Tuesday, October 10, 2006


According to the WSJ, for Dolan family, the time appears ripe for its $7.9bn bid to take Cablevision (CVC) private: The co has been beating most phone co’s and satellite-TV operators in the battle for video, phone and Internet customers. That's also why the bid could fail. The Dolans have taken Cablevision shareholders on a financial roller-coaster ride over the years, and some institutional investors say they are reluctant to sell now that the outlook is brightening. "I'm getting tired of mgmt and private-equity firms trying to steal co’s from underneath our noses, and I think this is another example of that," says John Linehan, of T. Rowe Price, which holds more than 2m Cablevision shares. "Shareholders have been asked to sit through a fairly fallow period of time. As things are beginning to look up, a lot of our upside is being taken away from us."

According to the WSJ’s “Heard on the Street” column, when Vodafone (VOD) recently named Vittorio Colao as its deputy CEO, many investors viewed it as a rare bright spot for a co battling a string of negative developments, a limp stock price and angry shareholders. But some investors say the arrival this week of Mr. Colao, a seasoned and respected manager, is just one of a number of reasons why they now view Vodafone as a stock worth having another look at. Not only is the stock cheap by some measures, supporters say, but Vodafone also is showing some signs that it might be able to withstand the competitive pressures on call prices better than previously thought. And, the co is working to address other concerns, including dumping operations in some countries that aren't viewed as core. "There's been a real sea change in the past 2 or 3 months, where the news has been consistently good," says Adam Steiner, of SVG Investment Managers, which started buying the co's shares about 6 months ago and now owns about $33.7m of Vodafone's stock.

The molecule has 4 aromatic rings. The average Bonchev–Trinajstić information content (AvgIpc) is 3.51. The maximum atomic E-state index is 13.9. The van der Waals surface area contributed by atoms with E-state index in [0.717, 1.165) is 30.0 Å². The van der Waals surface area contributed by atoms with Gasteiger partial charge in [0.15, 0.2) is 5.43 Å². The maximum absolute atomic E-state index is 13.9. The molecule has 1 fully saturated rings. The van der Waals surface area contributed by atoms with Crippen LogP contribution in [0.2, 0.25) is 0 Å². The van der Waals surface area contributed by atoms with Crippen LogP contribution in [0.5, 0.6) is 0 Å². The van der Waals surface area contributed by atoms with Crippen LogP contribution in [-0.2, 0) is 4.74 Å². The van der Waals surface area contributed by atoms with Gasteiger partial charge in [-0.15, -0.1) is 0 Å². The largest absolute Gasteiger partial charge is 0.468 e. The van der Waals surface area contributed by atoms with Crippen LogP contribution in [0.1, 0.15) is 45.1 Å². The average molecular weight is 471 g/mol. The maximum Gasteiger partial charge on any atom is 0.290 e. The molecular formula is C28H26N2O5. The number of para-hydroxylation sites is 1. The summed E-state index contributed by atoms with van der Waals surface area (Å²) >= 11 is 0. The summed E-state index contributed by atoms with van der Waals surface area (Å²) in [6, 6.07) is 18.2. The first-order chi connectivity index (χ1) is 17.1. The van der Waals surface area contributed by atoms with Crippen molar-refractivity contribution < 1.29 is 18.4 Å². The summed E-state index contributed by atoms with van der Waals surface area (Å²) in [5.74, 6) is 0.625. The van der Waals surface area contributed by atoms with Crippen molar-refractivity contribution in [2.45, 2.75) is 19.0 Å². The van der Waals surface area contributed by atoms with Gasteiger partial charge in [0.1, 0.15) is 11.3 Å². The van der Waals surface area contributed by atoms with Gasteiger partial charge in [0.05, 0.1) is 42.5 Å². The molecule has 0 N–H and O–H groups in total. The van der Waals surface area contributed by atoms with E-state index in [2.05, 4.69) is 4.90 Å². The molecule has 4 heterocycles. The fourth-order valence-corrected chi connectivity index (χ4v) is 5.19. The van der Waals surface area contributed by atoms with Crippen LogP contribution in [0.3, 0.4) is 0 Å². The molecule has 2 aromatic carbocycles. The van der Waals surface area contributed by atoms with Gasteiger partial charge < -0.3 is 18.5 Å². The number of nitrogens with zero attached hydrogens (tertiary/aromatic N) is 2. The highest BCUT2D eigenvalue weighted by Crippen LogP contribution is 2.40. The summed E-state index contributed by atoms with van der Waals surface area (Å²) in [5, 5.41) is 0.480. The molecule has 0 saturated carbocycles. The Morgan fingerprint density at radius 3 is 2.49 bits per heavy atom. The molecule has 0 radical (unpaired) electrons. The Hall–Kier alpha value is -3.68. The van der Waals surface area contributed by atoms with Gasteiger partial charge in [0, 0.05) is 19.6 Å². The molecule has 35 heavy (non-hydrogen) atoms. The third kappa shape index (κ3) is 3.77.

According to the Barron’s Online “Inside Scoop” section, Warren Buffet’s Berkshire Hathaway (BRKA) is adding to its stake in USG (USG) after investors razed the building-materials stock amid concerns over the housing mkt. Berkshire spent more than $17.1m to purchase 371K shares of USG in the open mkt. Berkshire increased its holdings to 17.07m shares, or a 19% stake. Lon Juricic, founder of StreetInsider.com, says that Buffett "has been quite aggressive with the stock being that the whole group is down because of the homebuilding and housing bubble. "It shows that he has quite a lot of faith in USG; that he sees something there that maybe a lot of other ppl don't," he adds.

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